Driving unlimited possibilities
Voice and Data|April 2020
Driving unlimited possibilities
With increased adoption of voice technology, search behaviour among users is likely to undergo a massive change. This will help organizations further individualize consumer experiences
HEERU DINGRA

The new age of voice and digital assistants has woven themselves into the fabric of our lives. From getting directions, making reservations, checking the weather forecast, to turning on the lights, buying goods or requesting music. The technology is gradually transforming how we interact with the digital world, radically changing the relationship between human and machine; it’s not a product anymore, but an experience reshaping the usual state of things.

Here are some key pointers on the emergence of voice technology in India, based on the Recogn-WATConsult report ‘Voice Technology in India: Now and Future - Consumer and business perspective’.

The playground

The Indian voice market is accelerating at a rapid pace and is set to register a 2.8X growth by 2022. According to the latest Recogn-WATConsult report on voice technology, the speech and voice technology market stands at Rs 1.5 billion as of December 2019, nearly 40% over 2018. It is expected to grow at 40.83% CAGR to reach a market size of Rs 4.17 billion by the end of 2022.

The main drivers for this unprecedented growth are: changing consumer demands, smartphone ubiquity, and advancement in smart home technology and mass adoption of artificial intelligence and machine learning in our everyday lives. Voice technologies are unlocking new ways of personalisation to build an authentic and emotional connection with consumers, shifting interactions from transactional to deeper, meaningful relationships.

The players

In the last decade, the digital assistants were added in all digital devices including computers, smart speakers, dashboards and watches. Though Google Assistant is perceived to be the smartest voice assistant amongst the others, Alexa is reliable in terms of managing smart home devices and usability, while Cortana is perceived to be accurate with search results but less intelligent to understand the lingo and dialect of the user.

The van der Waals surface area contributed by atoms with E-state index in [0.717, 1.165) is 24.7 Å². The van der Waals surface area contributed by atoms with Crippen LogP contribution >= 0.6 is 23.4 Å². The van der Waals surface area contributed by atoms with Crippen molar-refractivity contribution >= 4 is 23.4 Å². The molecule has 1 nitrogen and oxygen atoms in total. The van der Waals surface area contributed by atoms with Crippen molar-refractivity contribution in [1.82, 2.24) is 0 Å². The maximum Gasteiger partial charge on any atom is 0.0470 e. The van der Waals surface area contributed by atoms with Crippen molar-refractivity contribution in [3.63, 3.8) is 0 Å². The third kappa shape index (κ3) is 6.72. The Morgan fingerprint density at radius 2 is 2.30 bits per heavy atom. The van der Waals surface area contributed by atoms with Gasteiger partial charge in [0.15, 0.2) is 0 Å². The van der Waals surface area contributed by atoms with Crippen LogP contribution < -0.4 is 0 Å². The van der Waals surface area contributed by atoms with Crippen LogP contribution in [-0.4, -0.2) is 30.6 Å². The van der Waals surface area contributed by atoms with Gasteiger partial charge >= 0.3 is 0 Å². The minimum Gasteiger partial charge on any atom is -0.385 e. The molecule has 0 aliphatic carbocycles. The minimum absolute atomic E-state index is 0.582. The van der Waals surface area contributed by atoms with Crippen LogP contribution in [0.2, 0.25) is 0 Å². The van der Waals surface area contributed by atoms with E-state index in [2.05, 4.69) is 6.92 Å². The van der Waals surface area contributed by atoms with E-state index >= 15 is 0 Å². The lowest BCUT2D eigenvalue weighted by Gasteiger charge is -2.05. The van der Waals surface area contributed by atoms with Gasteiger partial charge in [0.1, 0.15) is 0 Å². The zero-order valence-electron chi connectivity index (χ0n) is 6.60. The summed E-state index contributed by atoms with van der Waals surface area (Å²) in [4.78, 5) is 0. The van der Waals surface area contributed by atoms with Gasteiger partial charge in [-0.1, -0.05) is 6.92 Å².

Smartphones: When voice assistants began to emerge in 2011, with the introduction of Siri, no one could predict it to become a driver for tech innovation. With high concentration of smartphone penetration in the Indian consumer market, majority of the users are using voice assistants on smartphones.

Smartphones outnumber smart speakers in terms of ownership and usage. The popularity of Siri and Google is also likely due to the sheer volume of smartphones when compared with smart speakers. Both Siri and Google are more aligned with smartphones while Alexa is more closely aligned with smart speakers. Smartphones (60%) are heavily used to give voice commands followed by laptops (28%) and smart speakers (26%). Convenience and accessibility is yet another factor for the preference of smartphones over other devices to access voice.

Smart speakers: Not too long ago, owning a smart speaker like Amazon’s Alexa or Google’s Assistant was a rare novelty. But now, they have become household staples. Amazon was the first tech company to develop smart speakers in late November 2014, promising a new easy way to control your music with your voice. Since then the Alexa assistant, that powers Echo devices, evolved from novelty to in-the-home powerhouse. Google Home launched in November 2016, legitimised a multi-platform ecosystem of voice-first devices.

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April 2020